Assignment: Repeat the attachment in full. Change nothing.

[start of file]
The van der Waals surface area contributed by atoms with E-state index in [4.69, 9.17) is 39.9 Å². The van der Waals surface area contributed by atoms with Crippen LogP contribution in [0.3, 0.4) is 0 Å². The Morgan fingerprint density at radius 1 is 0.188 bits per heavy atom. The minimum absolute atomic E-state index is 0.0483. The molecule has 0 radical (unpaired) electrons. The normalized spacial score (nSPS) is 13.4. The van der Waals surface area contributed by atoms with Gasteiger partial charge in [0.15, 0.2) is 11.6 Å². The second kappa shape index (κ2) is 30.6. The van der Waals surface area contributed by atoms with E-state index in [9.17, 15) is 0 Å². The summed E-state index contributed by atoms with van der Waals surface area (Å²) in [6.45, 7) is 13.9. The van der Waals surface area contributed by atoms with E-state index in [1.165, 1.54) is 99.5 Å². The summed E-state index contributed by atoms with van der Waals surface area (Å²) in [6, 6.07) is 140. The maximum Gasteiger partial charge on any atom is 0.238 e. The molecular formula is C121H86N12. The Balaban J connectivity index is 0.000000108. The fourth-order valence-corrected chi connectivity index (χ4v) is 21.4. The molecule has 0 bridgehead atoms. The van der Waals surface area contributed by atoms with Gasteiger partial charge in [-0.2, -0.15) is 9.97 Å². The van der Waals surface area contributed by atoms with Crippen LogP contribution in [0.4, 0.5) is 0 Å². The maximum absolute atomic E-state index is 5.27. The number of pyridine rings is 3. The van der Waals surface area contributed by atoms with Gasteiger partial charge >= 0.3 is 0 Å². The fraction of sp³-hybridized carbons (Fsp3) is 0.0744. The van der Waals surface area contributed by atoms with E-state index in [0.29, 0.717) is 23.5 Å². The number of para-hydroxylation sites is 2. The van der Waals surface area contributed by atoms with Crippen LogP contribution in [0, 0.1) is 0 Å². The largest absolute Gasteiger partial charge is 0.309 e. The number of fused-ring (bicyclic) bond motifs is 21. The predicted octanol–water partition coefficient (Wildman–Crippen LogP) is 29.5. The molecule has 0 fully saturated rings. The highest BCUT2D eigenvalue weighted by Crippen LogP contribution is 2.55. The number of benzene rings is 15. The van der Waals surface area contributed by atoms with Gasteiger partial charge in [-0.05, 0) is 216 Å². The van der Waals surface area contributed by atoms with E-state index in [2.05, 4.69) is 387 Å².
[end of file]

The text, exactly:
The van der Waals surface area contributed by atoms with E-state index in [4.69, 9.17) is 39.9 Å². The van der Waals surface area contributed by atoms with Crippen LogP contribution in [0.3, 0.4) is 0 Å². The Morgan fingerprint density at radius 1 is 0.188 bits per heavy atom. The minimum absolute atomic E-state index is 0.0483. The molecule has 0 radical (unpaired) electrons. The normalized spacial score (nSPS) is 13.4. The van der Waals surface area contributed by atoms with Gasteiger partial charge in [0.15, 0.2) is 11.6 Å². The second kappa shape index (κ2) is 30.6. The van der Waals surface area contributed by atoms with E-state index in [9.17, 15) is 0 Å². The summed E-state index contributed by atoms with van der Waals surface area (Å²) in [6.45, 7) is 13.9. The van der Waals surface area contributed by atoms with E-state index in [1.165, 1.54) is 99.5 Å². The summed E-state index contributed by atoms with van der Waals surface area (Å²) in [6, 6.07) is 140. The maximum Gasteiger partial charge on any atom is 0.238 e. The molecular formula is C121H86N12. The Balaban J connectivity index is 0.000000108. The fourth-order valence-corrected chi connectivity index (χ4v) is 21.4. The molecule has 0 bridgehead atoms. The van der Waals surface area contributed by atoms with Gasteiger partial charge in [-0.2, -0.15) is 9.97 Å². The van der Waals surface area contributed by atoms with Crippen LogP contribution in [0.4, 0.5) is 0 Å². The maximum absolute atomic E-state index is 5.27. The number of pyridine rings is 3. The van der Waals surface area contributed by atoms with Gasteiger partial charge >= 0.3 is 0 Å². The fraction of sp³-hybridized carbons (Fsp3) is 0.0744. The van der Waals surface area contributed by atoms with E-state index in [0.29, 0.717) is 23.5 Å². The number of para-hydroxylation sites is 2. The van der Waals surface area contributed by atoms with Crippen LogP contribution in [0, 0.1) is 0 Å². The largest absolute Gasteiger partial charge is 0.309 e. The number of fused-ring (bicyclic) bond motifs is 21. The predicted octanol–water partition coefficient (Wildman–Crippen LogP) is 29.5. The molecule has 0 fully saturated rings. The highest BCUT2D eigenvalue weighted by Crippen LogP contribution is 2.55. The number of benzene rings is 15. The van der Waals surface area contributed by atoms with Gasteiger partial charge in [-0.05, 0) is 216 Å². The van der Waals surface area contributed by atoms with E-state index in [2.05, 4.69) is 387 Å².